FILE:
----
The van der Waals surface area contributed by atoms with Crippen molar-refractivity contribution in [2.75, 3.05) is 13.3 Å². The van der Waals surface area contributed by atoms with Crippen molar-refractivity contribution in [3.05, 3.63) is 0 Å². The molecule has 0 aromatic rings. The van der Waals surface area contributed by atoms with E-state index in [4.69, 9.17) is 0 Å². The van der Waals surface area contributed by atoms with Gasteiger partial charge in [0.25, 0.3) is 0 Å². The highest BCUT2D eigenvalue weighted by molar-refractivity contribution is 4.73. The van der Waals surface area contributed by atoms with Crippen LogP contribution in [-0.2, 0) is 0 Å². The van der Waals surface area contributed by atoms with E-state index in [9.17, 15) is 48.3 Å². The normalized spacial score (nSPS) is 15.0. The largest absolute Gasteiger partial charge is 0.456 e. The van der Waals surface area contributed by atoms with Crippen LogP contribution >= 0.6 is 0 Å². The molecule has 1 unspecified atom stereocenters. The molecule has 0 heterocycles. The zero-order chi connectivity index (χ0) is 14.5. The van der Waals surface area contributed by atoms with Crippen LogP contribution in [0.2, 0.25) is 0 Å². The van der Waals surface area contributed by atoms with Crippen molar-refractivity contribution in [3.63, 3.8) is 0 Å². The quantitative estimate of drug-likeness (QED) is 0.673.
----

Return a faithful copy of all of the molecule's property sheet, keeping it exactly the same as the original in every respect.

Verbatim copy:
The van der Waals surface area contributed by atoms with Crippen molar-refractivity contribution in [2.75, 3.05) is 13.3 Å². The van der Waals surface area contributed by atoms with Crippen molar-refractivity contribution in [3.05, 3.63) is 0 Å². The molecule has 0 aromatic rings. The van der Waals surface area contributed by atoms with E-state index in [4.69, 9.17) is 0 Å². The van der Waals surface area contributed by atoms with Gasteiger partial charge in [0.25, 0.3) is 0 Å². The highest BCUT2D eigenvalue weighted by molar-refractivity contribution is 4.73. The van der Waals surface area contributed by atoms with Crippen LogP contribution in [-0.2, 0) is 0 Å². The van der Waals surface area contributed by atoms with E-state index in [9.17, 15) is 48.3 Å². The normalized spacial score (nSPS) is 15.0. The largest absolute Gasteiger partial charge is 0.456 e. The van der Waals surface area contributed by atoms with Crippen LogP contribution >= 0.6 is 0 Å². The molecule has 1 unspecified atom stereocenters. The molecule has 0 heterocycles. The zero-order chi connectivity index (χ0) is 14.5. The van der Waals surface area contributed by atoms with Crippen LogP contribution in [0.2, 0.25) is 0 Å². The van der Waals surface area contributed by atoms with Crippen molar-refractivity contribution in [3.63, 3.8) is 0 Å². The quantitative estimate of drug-likeness (QED) is 0.673.